His ability to deconstruct himself in an interview with such vigour is the sign not only of his intellectual credentials but a confidence in his capacity to bring these ideas to bear in his work. Indeed, his development from a dancer to choreographer was a thoroughly intellectual migration. He worked as a dancer for many years, an experience he urbanely sums up like so, “dance, dance, dance, enjoy, enjoy, enjoy, feel, feel, feel, express, express, express.” But amidst all the merriness and expressiveness, Bel felt something was amiss. While some would start reading their horoscopes a little more intensely or take up tarot cards, he took up books by Michel Foucault, Gilles Deleuze, Jacques Derrida and Roland Barthes. The Show Must Go OnFrom post-structuralism to discourse theory, these big men of French philosophy and linguistics gave Bel reason to pause and, like Descartes, be certain only of his doubt.

From this departure point of doubt, Bel wondered how he could intellectualise dance. In order to link thought to dance, to mesh the physical and the cognitive in his work, he felt that something radical was needed. He began with the notion of erasure, “to bring the mind on stage, I had to remove the physical.” For those familiar with Derrida’s work, the notion of erasure (sous rature) is of course a central concept underpinning his deconstruction of signifiers. For those unfamiliar with Derrida, it would be an impossibly long day in the office if I were to try to decode that last sentence. In any case, the point for Bel in bringing deconstruction to dance was that it would make people look twice and hopefully reconsider what was being attempted on stage. In his excitement at piecing this together for me, Bel worked his way down a cul-de-sac of logic and came up with the phrase “physical discourse” before exclaiming, “No! That’s an impossibility.” But there was a discourse of some kind, or at least a problematising of contemporary dance. However, this process of erasure is also a limitation—if the only way for Bel to bring thought on stage is through subtraction, eventually he arrives at zero. In this respect, Bel cites his heroes, William Forsythe and Trisha Brown, as choreographers who manage to make “thinking dance” without subtraction.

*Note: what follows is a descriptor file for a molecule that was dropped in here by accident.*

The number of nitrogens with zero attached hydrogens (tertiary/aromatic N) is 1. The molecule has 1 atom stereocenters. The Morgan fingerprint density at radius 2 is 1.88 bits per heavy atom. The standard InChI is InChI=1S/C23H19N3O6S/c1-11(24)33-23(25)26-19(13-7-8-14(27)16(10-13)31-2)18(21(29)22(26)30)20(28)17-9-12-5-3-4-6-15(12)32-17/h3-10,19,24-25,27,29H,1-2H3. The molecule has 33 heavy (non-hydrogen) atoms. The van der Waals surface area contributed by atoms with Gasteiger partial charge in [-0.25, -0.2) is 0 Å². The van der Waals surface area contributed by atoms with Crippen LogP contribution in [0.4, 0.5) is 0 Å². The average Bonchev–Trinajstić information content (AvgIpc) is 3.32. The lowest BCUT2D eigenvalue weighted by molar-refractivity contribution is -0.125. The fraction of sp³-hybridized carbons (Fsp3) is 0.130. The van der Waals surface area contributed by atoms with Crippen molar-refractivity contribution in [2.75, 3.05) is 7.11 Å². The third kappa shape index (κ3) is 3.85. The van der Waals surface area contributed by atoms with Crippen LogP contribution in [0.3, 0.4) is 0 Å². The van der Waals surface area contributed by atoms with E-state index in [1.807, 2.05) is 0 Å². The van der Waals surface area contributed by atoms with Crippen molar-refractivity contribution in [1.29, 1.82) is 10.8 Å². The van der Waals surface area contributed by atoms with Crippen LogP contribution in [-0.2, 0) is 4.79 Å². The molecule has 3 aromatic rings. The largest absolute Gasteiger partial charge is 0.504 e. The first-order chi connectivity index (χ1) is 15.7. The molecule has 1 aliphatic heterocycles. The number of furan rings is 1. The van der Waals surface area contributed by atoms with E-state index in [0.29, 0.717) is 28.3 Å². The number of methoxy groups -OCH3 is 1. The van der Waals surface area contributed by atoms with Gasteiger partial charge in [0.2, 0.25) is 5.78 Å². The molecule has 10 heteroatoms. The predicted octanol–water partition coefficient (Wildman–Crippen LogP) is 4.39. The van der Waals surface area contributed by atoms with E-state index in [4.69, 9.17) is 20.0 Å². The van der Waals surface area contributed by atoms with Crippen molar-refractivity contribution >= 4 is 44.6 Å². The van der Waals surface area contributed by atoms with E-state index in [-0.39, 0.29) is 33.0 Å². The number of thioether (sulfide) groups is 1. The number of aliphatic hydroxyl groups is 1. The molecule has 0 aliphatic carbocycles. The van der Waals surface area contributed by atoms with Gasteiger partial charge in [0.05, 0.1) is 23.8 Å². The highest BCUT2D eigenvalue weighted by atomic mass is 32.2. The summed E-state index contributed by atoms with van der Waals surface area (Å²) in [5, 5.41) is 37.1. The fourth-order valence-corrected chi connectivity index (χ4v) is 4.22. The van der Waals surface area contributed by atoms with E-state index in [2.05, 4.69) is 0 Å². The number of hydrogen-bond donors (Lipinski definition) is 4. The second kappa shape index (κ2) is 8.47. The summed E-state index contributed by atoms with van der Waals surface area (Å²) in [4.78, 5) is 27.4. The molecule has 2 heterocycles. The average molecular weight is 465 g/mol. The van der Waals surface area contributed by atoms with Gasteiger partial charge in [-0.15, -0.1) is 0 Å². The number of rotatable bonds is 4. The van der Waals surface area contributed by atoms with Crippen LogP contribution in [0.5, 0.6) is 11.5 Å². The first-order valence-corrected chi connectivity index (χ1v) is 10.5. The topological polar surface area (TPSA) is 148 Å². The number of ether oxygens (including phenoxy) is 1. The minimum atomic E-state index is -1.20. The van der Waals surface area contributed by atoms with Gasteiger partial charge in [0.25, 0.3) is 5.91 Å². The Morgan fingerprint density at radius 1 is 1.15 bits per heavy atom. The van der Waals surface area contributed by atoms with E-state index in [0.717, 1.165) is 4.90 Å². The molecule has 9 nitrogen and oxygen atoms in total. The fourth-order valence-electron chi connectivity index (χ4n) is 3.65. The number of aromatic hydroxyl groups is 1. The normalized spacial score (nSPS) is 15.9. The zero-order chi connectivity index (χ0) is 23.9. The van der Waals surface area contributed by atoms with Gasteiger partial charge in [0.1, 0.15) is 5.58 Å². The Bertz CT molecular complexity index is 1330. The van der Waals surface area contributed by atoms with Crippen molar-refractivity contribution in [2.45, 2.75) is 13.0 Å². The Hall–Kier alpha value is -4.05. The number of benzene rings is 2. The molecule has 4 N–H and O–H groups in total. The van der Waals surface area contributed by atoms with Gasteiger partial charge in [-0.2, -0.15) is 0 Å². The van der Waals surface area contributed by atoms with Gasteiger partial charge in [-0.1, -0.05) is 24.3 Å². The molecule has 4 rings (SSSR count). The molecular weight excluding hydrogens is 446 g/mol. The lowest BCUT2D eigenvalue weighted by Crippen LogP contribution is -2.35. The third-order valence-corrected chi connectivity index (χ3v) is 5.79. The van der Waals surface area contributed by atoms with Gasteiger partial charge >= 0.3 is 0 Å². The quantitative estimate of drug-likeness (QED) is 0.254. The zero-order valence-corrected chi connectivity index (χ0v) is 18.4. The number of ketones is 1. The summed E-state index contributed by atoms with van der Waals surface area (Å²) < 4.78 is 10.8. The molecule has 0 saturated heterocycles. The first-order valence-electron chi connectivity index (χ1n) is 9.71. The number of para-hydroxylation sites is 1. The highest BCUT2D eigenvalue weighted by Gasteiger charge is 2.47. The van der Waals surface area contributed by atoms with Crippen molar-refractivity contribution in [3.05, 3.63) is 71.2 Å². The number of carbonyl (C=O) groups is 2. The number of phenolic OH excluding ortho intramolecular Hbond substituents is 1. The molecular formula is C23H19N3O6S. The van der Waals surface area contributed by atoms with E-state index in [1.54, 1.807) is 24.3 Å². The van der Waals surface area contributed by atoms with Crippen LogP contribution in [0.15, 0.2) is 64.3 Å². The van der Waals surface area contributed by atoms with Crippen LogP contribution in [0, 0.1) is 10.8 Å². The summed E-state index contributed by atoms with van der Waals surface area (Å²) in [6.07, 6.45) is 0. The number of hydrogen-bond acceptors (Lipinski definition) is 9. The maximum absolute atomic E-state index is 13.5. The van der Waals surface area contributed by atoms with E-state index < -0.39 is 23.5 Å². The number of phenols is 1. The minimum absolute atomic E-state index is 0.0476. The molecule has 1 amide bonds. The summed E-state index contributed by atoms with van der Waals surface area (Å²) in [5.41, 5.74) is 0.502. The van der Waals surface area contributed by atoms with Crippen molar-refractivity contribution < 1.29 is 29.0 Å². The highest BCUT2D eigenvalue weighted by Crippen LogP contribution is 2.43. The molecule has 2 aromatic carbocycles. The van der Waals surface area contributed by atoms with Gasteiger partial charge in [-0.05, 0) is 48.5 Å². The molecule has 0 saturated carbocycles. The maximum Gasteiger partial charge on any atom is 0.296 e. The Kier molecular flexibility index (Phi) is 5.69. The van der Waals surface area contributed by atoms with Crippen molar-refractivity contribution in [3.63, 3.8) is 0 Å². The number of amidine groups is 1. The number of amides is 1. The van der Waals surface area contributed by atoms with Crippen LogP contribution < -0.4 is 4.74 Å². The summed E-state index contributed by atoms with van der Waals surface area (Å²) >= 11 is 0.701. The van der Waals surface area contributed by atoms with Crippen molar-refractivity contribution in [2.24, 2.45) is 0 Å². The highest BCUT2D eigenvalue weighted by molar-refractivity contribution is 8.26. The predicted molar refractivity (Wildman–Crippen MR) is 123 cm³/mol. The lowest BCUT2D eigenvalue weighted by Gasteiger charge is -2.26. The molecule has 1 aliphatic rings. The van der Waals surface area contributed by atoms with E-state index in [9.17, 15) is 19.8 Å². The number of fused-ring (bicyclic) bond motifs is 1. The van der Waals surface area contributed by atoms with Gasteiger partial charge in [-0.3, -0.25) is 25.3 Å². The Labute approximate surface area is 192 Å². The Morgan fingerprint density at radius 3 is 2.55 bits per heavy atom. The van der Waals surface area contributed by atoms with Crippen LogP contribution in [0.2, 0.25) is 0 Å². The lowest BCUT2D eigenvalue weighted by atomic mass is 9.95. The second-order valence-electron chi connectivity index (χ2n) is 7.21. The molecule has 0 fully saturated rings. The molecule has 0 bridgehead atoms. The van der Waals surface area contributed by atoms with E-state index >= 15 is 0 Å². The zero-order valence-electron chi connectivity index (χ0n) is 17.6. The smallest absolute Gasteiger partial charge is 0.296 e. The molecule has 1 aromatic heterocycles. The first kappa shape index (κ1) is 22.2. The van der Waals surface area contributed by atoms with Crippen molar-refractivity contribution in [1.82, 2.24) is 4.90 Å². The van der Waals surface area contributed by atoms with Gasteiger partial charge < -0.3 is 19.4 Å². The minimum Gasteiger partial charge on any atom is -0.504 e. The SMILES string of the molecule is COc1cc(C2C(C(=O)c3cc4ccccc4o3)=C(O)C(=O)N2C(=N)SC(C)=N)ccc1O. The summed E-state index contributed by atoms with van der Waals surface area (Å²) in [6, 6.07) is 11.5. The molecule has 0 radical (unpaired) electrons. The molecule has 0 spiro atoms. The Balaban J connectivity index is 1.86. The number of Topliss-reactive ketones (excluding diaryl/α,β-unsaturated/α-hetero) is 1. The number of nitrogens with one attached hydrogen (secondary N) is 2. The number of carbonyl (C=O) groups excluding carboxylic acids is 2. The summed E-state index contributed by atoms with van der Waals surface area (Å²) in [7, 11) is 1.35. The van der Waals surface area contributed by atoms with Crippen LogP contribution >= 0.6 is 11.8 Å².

This limitation that Bel discovered in his own methodology has, in concert with the revelations of his work with Pichet Klunchun, moved him further away from dance and closer to language-based theatre. Describing his experience of choreography, he noted that typical rehearsals are largely talk and that there is a sudden break with that when it comes time for performance—the dancers, who are normally verbal interlocutors with one another, become mute in front of the audience. Bel feels that the performances should reflect the rehearsals, just as it did so clearly in Pichet Klunchun and Myself. But “I won’t direct Chekhov or Beckett” he assures me, though he has been offered the chance. Indeed, his move to theatre is not so much about directing but about devising. He has a fundamental suspicion of printed texts, feeling that the (absent) playwright can still exert an unacceptable “authority” over performers and directors. So, in response, he imagines a theatre of oral authorship, where the performers are the living writers of a language whose existence is isolated to performance and not reproduced in printed forms. In other words, the performance is always “live”, always focused on performance rather than adaptation. Clearly there are precedents for this kind of work in theatre’s long history but that is not to say that what Bel is working towards is somehow redundant, if only for the sheer passion and experience that he brings. Bel speaks with the eager and mercurial energy of someone still in that luscious moment of epiphany. Consumed by remounts and touring, he has not had the opportunity to put his new paradigm in motion, but his previous paradigm will be here for our enjoyment (or enervation) come October.